First Nations coastal communities in Ontario, Canada

The Southern Hudson Bay subpopulation of polar bears lives on the sea ice of south-eastern Hudson Bay and James Bay to the south. However, during the ice-free season these polar bears move onto islands and coastal areas of James Bay and the Hudson Bay coast of Ontario. First Nations communities (Fort Severn, Peawanuck, Kashechewan, Attawapiskat and Moosonee/Moose Factory, population c. 250–3,500 people in each) are located along the western coast of James Bay and near the Hudson Bay coast. Human–polar bear conflicts related to attractants occur periodically at seasonal camps and communities in these areas (Lemelin et al., Reference Lemelin, Dowsley, Walmark, Siebel, Bird and Hunter2010). Spring goose hunting, during which hunters live in small cabins or tent camps along the coast, often results in conflict as this is when bears may come off the ice and approach camps. On shore, polar bears raid caches of harvested geese and are subsequently killed to protect the harvest. In the late summer or autumn before sea ice forms, some polar bears visit dumps near these communities. Occasionally, polar bears are found south of the area that is typically occupied during the ice-free season (Obbard & Middel, Reference Obbard and Middel2012). In July 2016 an adult female polar bear and two yearlings were found in the Kashechewan community dump (Canadian Broadcasting Corporation, 2016). One of the yearlings was shot when the family group entered town. Farther south, in December 2015 a single polar bear was shot at the Moose Factory dump (2 km north of the community) in the interest of public safety (Canadian Broadcasting Corporation, 2015), and in December 2020 an adult female polar bear and two yearlings were translocated from the Moose Factory dump (Moose Cree First Nation, 2020).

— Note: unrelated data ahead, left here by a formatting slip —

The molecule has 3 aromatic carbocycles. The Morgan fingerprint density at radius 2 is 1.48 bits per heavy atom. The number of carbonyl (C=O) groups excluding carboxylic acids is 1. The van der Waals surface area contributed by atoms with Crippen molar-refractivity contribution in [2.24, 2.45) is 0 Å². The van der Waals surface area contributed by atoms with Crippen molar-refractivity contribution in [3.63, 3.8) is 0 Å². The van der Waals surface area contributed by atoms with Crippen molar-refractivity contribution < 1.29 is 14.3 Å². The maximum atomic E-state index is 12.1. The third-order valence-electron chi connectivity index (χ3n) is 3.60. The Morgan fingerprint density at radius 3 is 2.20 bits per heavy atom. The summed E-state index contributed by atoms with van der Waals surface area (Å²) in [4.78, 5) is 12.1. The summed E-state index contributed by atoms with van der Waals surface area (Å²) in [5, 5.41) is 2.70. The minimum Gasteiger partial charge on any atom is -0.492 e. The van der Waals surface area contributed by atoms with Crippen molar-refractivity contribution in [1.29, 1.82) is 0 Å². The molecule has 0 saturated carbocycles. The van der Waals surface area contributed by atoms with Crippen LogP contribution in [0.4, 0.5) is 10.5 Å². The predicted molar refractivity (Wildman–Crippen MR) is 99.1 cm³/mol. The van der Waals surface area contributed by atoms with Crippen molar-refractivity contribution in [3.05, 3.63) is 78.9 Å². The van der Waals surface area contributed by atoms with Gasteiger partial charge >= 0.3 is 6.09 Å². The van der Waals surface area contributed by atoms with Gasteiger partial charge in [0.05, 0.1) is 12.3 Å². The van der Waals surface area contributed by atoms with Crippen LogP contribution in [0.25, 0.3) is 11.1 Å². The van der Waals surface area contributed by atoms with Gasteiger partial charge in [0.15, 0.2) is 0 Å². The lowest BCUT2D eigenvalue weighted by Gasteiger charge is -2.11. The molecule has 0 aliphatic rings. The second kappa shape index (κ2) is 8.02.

Polar bear responses to small-scale attractants